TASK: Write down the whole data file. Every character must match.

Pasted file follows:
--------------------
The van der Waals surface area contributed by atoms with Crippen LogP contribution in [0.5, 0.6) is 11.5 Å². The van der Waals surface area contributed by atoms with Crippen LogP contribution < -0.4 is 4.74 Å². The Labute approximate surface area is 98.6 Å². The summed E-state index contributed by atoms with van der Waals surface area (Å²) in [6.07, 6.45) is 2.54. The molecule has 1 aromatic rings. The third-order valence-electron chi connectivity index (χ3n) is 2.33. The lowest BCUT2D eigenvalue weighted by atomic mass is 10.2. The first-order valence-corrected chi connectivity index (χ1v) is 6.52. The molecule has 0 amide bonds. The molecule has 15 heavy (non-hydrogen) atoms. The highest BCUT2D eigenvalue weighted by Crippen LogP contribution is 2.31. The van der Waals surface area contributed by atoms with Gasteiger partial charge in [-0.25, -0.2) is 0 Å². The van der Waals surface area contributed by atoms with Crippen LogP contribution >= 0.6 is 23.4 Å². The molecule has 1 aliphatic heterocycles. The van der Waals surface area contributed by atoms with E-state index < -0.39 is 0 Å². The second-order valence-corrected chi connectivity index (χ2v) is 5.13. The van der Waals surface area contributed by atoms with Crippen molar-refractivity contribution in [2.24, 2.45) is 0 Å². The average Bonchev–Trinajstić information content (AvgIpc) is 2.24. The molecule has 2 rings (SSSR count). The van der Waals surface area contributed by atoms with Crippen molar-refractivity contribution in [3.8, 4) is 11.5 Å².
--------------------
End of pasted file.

The van der Waals surface area contributed by atoms with Crippen LogP contribution in [0.5, 0.6) is 11.5 Å². The van der Waals surface area contributed by atoms with Crippen LogP contribution < -0.4 is 4.74 Å². The Labute approximate surface area is 98.6 Å². The summed E-state index contributed by atoms with van der Waals surface area (Å²) in [6.07, 6.45) is 2.54. The molecule has 1 aromatic rings. The third-order valence-electron chi connectivity index (χ3n) is 2.33. The lowest BCUT2D eigenvalue weighted by atomic mass is 10.2. The first-order valence-corrected chi connectivity index (χ1v) is 6.52. The molecule has 0 amide bonds. The molecule has 15 heavy (non-hydrogen) atoms. The highest BCUT2D eigenvalue weighted by Crippen LogP contribution is 2.31. The van der Waals surface area contributed by atoms with Gasteiger partial charge in [-0.25, -0.2) is 0 Å². The van der Waals surface area contributed by atoms with Crippen LogP contribution >= 0.6 is 23.4 Å². The molecule has 1 aliphatic heterocycles. The van der Waals surface area contributed by atoms with E-state index < -0.39 is 0 Å². The second-order valence-corrected chi connectivity index (χ2v) is 5.13. The van der Waals surface area contributed by atoms with Crippen molar-refractivity contribution in [2.24, 2.45) is 0 Å². The average Bonchev–Trinajstić information content (AvgIpc) is 2.24. The molecule has 2 rings (SSSR count). The van der Waals surface area contributed by atoms with Crippen molar-refractivity contribution in [3.8, 4) is 11.5 Å².